Make sure you have a proper diagnosis with a medical provider. Discuss with them what the diagnosis means. Will the child outgrow it? What medications should you have? What does a severe reaction look like?

Finally, the most important thing to know is that the only way to prevent an allergic reaction to food is to avoid that food. Even a small amount can cause a reaction, but here are some tips. To get you started, check out our recipes with different ingredient options.

Asthma and Allergy Awareness Month

May is Asthma and Allergy Awareness Month. This time of year is one of the worst for most allergy and asthma sufferers – which is around 65 million Americans.

Asthma is the result of inflammation and narrowing of our airways. Symptoms of asthma attacks include difficulty breathing, chest pain, wheezing, and coughing. For some, symptoms are mild, while for others, it can seriously affect daily life.

Tips to prevent asthma attacks:  

  1. Know what triggers your asthma attacks is key. Keep a diary for several weeks to keep track of your symptoms and note the environments that triggered them. Asthma can also be triggered by emotional changes including stress and anxiety.
  2. Avoid smoke of any kind. Smoking has been linked to more severe symptoms and more frequent hospitalizations in asthmatics. Even secondhand smoke exposure can trigger symptoms, so avoid public places that allow smoking.
  3. Stay up to date on your vaccinations. Those with asthma are at greater risk to have complications from the flu or pneumonia and are more likely to be hospitalized from them. Age-appropriate and annual vaccinations (like the flu shot) as recommended by your doctor will protect you in many ways.
  4. Take asthma medications as prescribed. Long-term medications are meant to prevent symptoms, so take them even when you feel well. Always carry your medication with you to work, school, or when traveling. If you find yourself using short-term inhalers more often, your symptoms are not well-controlled, and you should talk to your doctor.
  5. Limit allergens at home. Dust can lead to inflammation and trigger an asthma attack, so changing bed linens and vacuuming often can be helpful. Using an air purifier can also help prevent buildup of dust mites.

Asthma is a chronic condition, and its symptoms can change over time. It is vital to get regular checkups, so if you are overdue, make an appointment today. While it can’t be cured, there are many medications to manage symptoms and help you breathe easy.

Understanding Colorectal Cancer

March is Colorectal Cancer Awareness Month

Around 150,000 Americans will be diagnosed with colorectal cancer in 2021. Colorectal cancer is the third most common cancer in the US for men and women combined. The more we understand this disease, the better chance of catching it early and beating it.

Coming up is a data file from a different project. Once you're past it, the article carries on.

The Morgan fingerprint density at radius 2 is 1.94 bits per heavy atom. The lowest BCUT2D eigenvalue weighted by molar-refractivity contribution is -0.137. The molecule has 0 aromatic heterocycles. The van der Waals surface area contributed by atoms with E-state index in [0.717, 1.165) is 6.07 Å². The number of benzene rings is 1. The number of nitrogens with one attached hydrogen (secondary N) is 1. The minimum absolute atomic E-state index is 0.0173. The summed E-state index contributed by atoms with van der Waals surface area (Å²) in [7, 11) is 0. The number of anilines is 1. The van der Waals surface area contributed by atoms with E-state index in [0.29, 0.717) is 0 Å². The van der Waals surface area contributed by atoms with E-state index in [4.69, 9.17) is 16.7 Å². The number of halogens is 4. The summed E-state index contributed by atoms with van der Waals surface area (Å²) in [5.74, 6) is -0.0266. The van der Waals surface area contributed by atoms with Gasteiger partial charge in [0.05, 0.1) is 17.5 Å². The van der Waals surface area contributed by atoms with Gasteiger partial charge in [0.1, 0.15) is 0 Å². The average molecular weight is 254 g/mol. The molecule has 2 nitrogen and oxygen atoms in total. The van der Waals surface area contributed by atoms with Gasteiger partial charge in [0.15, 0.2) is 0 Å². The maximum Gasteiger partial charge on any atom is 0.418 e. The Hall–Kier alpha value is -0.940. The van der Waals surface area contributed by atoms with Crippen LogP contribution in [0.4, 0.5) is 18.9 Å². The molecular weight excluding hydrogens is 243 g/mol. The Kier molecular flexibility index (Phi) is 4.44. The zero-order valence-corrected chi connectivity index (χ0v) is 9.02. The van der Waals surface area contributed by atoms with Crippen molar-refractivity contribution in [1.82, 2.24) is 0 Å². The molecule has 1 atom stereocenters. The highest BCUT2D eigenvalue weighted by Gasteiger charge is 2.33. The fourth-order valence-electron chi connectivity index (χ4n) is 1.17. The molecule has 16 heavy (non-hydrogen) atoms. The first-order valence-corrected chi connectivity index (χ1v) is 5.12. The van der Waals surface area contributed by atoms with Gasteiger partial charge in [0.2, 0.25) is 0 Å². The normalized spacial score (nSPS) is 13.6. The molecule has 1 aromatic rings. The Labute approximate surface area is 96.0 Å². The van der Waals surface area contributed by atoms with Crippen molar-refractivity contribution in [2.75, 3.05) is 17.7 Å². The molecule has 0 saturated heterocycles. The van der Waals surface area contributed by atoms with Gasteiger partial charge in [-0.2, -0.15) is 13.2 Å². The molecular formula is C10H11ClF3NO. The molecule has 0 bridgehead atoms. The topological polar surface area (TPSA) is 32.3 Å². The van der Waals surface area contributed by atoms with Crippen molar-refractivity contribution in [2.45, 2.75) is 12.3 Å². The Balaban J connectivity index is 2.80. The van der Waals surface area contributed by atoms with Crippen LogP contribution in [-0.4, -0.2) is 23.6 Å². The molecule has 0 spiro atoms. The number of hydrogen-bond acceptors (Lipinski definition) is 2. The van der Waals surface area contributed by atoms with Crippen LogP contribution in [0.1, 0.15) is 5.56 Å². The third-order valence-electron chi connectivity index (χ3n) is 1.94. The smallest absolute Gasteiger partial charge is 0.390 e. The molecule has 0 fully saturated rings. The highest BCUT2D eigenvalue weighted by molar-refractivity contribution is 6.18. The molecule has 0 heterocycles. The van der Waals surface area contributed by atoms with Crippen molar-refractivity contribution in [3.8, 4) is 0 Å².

What is colorectal cancer?

Colorectal cancer is cancer in the colon, rectum, or both. It can be diagnosed as bowel cancer, rectal cancer, or colon cancer. A majority of this type of cancer first develops as abnormal growths inside the colon or rectum. These growths can become cancerous later if they aren’t removed.

Who gets it?

The American Cancer Society estimate that about 1 in 21 men and 1 in 23 women in the United States will develop colorectal cancer during their lifetime. People who get a form of this cancer are typically – but definitely not always – diagnosed between the ages of 63 and 72.

Black Americans are at a 20 percent greater risk of developing colon, bowel, or rectal cancer. The devastating reality is that Black Americans are 40 percent more likely to die from it as well.

What causes colorectal cancer?

There are many causes or risk factors. Some may be connected to other health conditions and diseases resulting from long-term health disparities in different communities. Some risk factors include:

  • Low-fiber, high-fat diet
  • Diabetes
  • Sedentary lifestyle
  • Intestinal conditions like colitis and Crohn’s disease
  • Family history of colon cancer
  • Obesity
  • Smoking or heavy alcohol use

How to recognize signs and symptoms?

There are several consistent signs that something may be wrong with a person’s bowel, colon, or rectum.

  • Regular or constant stomach discomfort including pain, gas, bloating, or cramps
  • Occasional or regular changes in bowel habits like constipation or diarrhea
  • Unexplained weight loss
  • Blood in stool

When to see a doctor?

Earlier is ALWAYS better. The sooner a problem is identified the better the outcome, and that’s the same whether it is abnormal growths in the colon, or if it has become cancer. These symptoms may indicate colorectal cancer, or it can indicate a number of other health conditions that need medical attention.